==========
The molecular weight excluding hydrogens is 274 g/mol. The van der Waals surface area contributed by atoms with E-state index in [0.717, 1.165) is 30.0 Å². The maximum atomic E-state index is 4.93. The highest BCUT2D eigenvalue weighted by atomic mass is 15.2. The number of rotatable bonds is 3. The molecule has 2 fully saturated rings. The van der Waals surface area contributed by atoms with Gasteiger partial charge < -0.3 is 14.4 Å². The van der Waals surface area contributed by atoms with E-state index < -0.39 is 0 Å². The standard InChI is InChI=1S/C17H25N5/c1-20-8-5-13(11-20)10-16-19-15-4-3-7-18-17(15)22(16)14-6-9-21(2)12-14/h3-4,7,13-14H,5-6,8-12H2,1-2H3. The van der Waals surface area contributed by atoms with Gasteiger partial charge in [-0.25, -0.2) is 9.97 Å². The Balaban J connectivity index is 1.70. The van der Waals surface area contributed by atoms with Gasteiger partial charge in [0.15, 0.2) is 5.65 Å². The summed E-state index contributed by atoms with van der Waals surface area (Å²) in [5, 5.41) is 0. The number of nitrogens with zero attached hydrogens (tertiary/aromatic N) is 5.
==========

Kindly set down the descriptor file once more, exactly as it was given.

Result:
The molecular weight excluding hydrogens is 274 g/mol. The van der Waals surface area contributed by atoms with E-state index in [0.717, 1.165) is 30.0 Å². The maximum atomic E-state index is 4.93. The highest BCUT2D eigenvalue weighted by atomic mass is 15.2. The number of rotatable bonds is 3. The molecule has 2 fully saturated rings. The van der Waals surface area contributed by atoms with Gasteiger partial charge < -0.3 is 14.4 Å². The van der Waals surface area contributed by atoms with E-state index < -0.39 is 0 Å². The standard InChI is InChI=1S/C17H25N5/c1-20-8-5-13(11-20)10-16-19-15-4-3-7-18-17(15)22(16)14-6-9-21(2)12-14/h3-4,7,13-14H,5-6,8-12H2,1-2H3. The van der Waals surface area contributed by atoms with Gasteiger partial charge in [-0.25, -0.2) is 9.97 Å². The Balaban J connectivity index is 1.70. The van der Waals surface area contributed by atoms with Gasteiger partial charge in [0.15, 0.2) is 5.65 Å². The summed E-state index contributed by atoms with van der Waals surface area (Å²) in [5, 5.41) is 0. The number of nitrogens with zero attached hydrogens (tertiary/aromatic N) is 5.